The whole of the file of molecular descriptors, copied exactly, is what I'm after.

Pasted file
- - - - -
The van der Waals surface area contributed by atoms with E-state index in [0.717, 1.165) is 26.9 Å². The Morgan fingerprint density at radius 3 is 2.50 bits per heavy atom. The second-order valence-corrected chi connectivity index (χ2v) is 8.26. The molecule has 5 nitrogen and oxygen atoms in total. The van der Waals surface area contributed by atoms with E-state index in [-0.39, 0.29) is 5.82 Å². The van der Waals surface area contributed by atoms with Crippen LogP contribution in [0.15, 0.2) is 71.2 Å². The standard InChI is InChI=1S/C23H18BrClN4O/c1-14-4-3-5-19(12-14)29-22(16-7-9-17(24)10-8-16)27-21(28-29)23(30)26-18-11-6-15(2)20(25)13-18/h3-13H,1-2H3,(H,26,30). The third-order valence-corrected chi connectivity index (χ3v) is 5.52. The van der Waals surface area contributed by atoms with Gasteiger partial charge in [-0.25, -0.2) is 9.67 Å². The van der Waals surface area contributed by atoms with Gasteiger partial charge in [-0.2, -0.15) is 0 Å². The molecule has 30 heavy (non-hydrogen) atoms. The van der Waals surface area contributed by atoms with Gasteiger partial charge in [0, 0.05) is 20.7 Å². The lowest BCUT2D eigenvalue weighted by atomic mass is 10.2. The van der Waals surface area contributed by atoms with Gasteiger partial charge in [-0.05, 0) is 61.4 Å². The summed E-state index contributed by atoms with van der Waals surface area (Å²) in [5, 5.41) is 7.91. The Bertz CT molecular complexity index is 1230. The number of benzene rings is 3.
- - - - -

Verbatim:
The van der Waals surface area contributed by atoms with E-state index in [0.717, 1.165) is 26.9 Å². The Morgan fingerprint density at radius 3 is 2.50 bits per heavy atom. The second-order valence-corrected chi connectivity index (χ2v) is 8.26. The molecule has 5 nitrogen and oxygen atoms in total. The van der Waals surface area contributed by atoms with E-state index in [-0.39, 0.29) is 5.82 Å². The van der Waals surface area contributed by atoms with Crippen LogP contribution in [0.15, 0.2) is 71.2 Å². The standard InChI is InChI=1S/C23H18BrClN4O/c1-14-4-3-5-19(12-14)29-22(16-7-9-17(24)10-8-16)27-21(28-29)23(30)26-18-11-6-15(2)20(25)13-18/h3-13H,1-2H3,(H,26,30). The third-order valence-corrected chi connectivity index (χ3v) is 5.52. The van der Waals surface area contributed by atoms with Gasteiger partial charge in [-0.25, -0.2) is 9.67 Å². The van der Waals surface area contributed by atoms with Gasteiger partial charge in [-0.2, -0.15) is 0 Å². The molecule has 30 heavy (non-hydrogen) atoms. The van der Waals surface area contributed by atoms with Gasteiger partial charge in [0, 0.05) is 20.7 Å². The lowest BCUT2D eigenvalue weighted by atomic mass is 10.2. The van der Waals surface area contributed by atoms with Gasteiger partial charge in [-0.05, 0) is 61.4 Å². The summed E-state index contributed by atoms with van der Waals surface area (Å²) in [5, 5.41) is 7.91. The Bertz CT molecular complexity index is 1230. The number of benzene rings is 3.